Thirdly, into this ash a series of graves had been roughly cut, with no regularity either of outline or of orientation, and into them had been thrown, in all manner of attitudes — crouched, extended, on the back, on the side, on the face, even sitting up — thirty-eight skeletons of men and women, young and old; sometimes two persons were huddled together in the same grave. In ten cases extensive cuts were present on the skull, some on the top, some on the front, some on the back. In another case, one of the arrowheads already described was found actually embedded in the vertebra, having entered the body from the front below the heart. The victim had been finished off with a cut on the head. Yet another skull had been pierced by an implement of square section, probably a ballista bolt. The last two and some of the sword-cuts were doubtless battle wounds; but one skull, which had received no less than nine savage cuts, suggests the fury of massacre rather than the tumult of battle — a man does not stay to kill his enemy eight or nine times in the melee; and the neck of another skeleton had been dislocated, probably by hanging. Nevertheless, the dead had been buried by their friends, for most of them were accompanied by bowls or, in one case, a mug for the traditional food and drink. More notable, in two cases the dead held joints of lamb in their hands joints chosen carefully as young and succulent. Many of the dead still wore their gear: armlets of iron or shale, an iron finger-ring, and in three cases bronze toe- rings, representing a custom not previously, it seems, observed in prehistoric Britain but reminiscent of the Moslem habit of wearing toe-rings as ornaments or as preventives or cures of disease. One man lay in a double grave with an iron battle-axe, a knife and, strangely, a bronze ear-pick across his chest. The whole war cemetery as it lay exposed before us was eloquent of mingled piety and distraction; of weariness, of dread, of darkness, but yet not of complete forgetfulness.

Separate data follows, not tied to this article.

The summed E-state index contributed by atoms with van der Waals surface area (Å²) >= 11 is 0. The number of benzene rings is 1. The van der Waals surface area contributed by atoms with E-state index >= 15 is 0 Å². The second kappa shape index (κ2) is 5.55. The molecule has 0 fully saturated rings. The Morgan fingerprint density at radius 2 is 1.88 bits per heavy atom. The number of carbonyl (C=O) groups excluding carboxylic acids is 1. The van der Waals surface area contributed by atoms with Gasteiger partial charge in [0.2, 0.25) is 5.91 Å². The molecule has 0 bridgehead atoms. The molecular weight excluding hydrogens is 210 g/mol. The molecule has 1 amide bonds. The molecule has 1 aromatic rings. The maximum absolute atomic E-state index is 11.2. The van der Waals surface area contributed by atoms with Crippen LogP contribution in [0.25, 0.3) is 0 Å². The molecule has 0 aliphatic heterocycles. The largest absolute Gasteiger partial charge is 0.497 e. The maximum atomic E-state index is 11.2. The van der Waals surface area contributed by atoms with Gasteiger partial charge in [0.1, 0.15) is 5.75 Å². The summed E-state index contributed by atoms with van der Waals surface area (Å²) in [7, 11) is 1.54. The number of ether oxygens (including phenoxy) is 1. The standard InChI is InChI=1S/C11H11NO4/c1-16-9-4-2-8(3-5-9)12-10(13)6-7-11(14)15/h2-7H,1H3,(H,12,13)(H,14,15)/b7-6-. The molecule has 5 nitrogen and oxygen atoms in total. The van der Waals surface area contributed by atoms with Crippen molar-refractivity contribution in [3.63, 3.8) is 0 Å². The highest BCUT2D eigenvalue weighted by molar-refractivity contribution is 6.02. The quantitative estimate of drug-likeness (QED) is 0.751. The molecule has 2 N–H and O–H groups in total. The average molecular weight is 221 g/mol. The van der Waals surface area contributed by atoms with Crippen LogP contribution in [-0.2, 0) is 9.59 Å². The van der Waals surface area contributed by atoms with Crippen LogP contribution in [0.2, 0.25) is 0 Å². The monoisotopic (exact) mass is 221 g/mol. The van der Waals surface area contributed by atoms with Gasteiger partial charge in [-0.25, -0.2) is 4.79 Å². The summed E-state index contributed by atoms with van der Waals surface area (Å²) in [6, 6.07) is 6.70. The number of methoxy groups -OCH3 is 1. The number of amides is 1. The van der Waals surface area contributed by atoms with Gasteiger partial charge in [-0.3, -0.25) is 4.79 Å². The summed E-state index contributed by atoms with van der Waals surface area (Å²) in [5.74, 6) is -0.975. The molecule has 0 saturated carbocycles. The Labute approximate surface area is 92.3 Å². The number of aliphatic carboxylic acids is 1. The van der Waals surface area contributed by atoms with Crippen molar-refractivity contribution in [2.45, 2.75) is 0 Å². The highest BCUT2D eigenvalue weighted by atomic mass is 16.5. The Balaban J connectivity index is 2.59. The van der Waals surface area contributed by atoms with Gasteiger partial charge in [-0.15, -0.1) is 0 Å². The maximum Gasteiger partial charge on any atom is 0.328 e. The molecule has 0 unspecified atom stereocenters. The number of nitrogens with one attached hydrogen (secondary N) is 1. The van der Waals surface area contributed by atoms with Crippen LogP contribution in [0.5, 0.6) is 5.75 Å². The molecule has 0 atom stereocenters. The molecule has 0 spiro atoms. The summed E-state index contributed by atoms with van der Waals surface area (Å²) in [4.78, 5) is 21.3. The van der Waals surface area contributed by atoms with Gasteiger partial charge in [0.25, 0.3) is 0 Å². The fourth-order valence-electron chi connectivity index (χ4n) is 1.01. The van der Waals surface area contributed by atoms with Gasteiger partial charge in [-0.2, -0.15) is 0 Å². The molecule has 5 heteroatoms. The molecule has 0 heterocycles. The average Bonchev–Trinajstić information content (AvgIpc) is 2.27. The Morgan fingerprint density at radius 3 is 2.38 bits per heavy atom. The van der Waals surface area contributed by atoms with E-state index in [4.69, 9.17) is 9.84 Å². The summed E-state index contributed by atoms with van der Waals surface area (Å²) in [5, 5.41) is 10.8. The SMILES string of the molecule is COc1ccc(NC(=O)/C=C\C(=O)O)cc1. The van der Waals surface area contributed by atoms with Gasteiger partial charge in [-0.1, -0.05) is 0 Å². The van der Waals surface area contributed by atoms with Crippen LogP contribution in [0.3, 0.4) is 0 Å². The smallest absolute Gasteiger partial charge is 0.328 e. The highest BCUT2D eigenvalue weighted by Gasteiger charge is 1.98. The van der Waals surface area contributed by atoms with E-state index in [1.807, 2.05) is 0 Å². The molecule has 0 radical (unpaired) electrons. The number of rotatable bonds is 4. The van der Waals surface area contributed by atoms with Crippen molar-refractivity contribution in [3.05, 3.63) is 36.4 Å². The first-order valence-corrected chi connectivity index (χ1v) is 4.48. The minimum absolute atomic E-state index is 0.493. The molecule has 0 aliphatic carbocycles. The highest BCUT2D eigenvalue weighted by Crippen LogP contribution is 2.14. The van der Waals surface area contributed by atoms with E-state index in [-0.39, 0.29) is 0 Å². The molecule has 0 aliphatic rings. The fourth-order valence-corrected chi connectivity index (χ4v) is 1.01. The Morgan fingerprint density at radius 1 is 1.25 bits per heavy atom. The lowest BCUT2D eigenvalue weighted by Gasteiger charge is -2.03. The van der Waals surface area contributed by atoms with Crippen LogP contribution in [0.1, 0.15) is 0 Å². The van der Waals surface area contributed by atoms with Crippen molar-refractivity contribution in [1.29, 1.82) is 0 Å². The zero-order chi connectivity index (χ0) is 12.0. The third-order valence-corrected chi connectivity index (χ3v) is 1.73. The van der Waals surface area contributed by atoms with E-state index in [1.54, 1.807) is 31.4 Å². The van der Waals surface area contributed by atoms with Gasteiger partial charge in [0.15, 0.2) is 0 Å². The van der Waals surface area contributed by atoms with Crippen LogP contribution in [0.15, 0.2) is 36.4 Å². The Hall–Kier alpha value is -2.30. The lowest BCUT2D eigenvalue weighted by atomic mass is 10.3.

The date of the cemetery was indicated by a variety of evidence. Most obvious is the Roman arrowhead embedded in the vertebra, but other associated relics point to the same conclusion. The seventeen pots put into the graves at the time of burial are all of that Wessex “Romano-Belgic overlap” class which has long been recognized at Jordan Hill, Weymouth, and elsewhere. The gear with one of the skeletons included, as has been remarked above, a Roman ear-scoop,” the use of which may or may not have been understood more clearly by its Belgic possessor than by the modern antiquary; at least it implies Roman contacts which, in Wessex, appear not long to have anticipated the Roman Conquest. One grave, moreover, contained a late British coin, and though it was impossible to say safely whether the coin was inserted at the interment or was incorporated in the loose ash into which the grave was cut, at least it was dropped within a very short time of the event. And finally, the materials included in the strata which “bracket” the cemetery are themselves, as noted above, sufficient to indicate a date at the end of the pre-Conquest period.